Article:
Situation: The case started out like most. In September 2016 a financial representative called a DBS Case Design Analyst seeking product options for a client who wanted to purchase a hybrid life long-term care policy. After discussing options and looking at the pricing the financial advisor decided to propose a John Hancock policy. The client liked the option and an application was submitted in December. More
Situation: Numerous life insurance strategies involve borrowing against the cash value of a policy. Policy loans can provide a fast and easy source of cash for clients. Often the terms of a policy loan are more favorable than a conventional loan. They do not have the stringent credit and underwriting approval requirements and the interest rates are typically lower. In addition, there are no fixed repayment schedules in that the loan interest can be paid or accrued and can remain outstanding until the insured’s death.
The reason life insurance companies can provide favorable terms on a policy loan is because the carrier controls the cash value that serves as collateral for the loan and it will not allow a policy loan to exceed the cash value of the policy. Consequently, the carrier knows that the funds will be available. If the outstanding loan balance gets too close to the remaining policy cash value the carrier simply “forecloses” on the policy. So the good news is that the policy owner can never be on the hook for a loan that is greater than the policy cash value. More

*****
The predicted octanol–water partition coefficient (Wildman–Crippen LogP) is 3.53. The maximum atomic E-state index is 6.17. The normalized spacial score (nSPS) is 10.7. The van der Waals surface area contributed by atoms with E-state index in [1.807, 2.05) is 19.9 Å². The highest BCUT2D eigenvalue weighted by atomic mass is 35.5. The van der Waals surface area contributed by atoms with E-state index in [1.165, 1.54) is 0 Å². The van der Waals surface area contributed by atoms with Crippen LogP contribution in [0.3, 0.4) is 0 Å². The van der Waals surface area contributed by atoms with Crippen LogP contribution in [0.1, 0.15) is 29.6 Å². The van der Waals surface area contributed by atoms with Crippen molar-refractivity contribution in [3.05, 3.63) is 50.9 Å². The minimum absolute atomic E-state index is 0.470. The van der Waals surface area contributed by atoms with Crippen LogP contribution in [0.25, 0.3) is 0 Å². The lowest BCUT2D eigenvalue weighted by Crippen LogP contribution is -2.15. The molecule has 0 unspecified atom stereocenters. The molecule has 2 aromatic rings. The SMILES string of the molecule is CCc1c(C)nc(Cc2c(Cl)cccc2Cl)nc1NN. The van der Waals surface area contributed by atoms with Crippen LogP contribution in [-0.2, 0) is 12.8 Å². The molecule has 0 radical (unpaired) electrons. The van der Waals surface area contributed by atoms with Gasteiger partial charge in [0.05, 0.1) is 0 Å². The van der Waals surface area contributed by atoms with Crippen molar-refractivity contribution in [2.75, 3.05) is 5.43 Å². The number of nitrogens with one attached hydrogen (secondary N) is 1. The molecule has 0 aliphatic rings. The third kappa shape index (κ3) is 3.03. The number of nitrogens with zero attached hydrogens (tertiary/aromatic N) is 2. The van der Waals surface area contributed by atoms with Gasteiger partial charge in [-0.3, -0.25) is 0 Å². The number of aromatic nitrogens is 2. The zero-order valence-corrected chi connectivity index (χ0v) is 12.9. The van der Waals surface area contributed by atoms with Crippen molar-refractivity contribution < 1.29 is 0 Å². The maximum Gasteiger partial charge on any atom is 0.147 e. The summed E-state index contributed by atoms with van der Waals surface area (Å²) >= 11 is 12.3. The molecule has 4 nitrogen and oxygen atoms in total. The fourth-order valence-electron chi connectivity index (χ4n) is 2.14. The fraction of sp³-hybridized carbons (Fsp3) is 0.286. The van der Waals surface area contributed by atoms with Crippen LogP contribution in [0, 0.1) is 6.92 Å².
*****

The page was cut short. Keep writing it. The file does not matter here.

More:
For many individuals life insurance is their largest unmanaged asset. Unfortunately, after a policy is purchased it often is put in a drawer and not looked at again until a death claim is filed. Like an investment portfolio a life insurance policy portfolio should be reviewed every couple of years or at a minimum when there is a meaningful change in a client’s life.
This begs the question . . what should be checked in a life insurance portfolio review? Clearly, a financial advisor will want to make sure the existing policy(ies) compares favorably to what is available in the marketplace by conducting a policy performance review. But, there is much more to examine than the performance of the policy itself. In addition to the policy analysis, a critical part of the review process should include a review of the “people” . . . the policy owner and beneficiary(s). More
As a financial advisor you are well aware of the need to manage and review investment portfolios, but you may not understand how important it is to manage and review your clients’ life insurance policies to ensure they are continuing to meet their objectives.
Many Life Insurance Product Features Must be Managed
Modern life insurance policies contain many useful features. Regardless whether your clients have universal life, indexed universal life, variable life, whole life or “no-lapse,” their policies may include options such as flexible premium payment, the ability to select and manage underlying sub-accounts, and obtaining a given death benefit and premium guarantee. Even whole life has non-guaranteed elements such as dividends and term riders. Each of these features have important caveats that must be managed, much as you must manage a client’s portfolio against downward volatility, to make certain the policy benefits are maximized and to insure that options are not lost or guarantees voided. More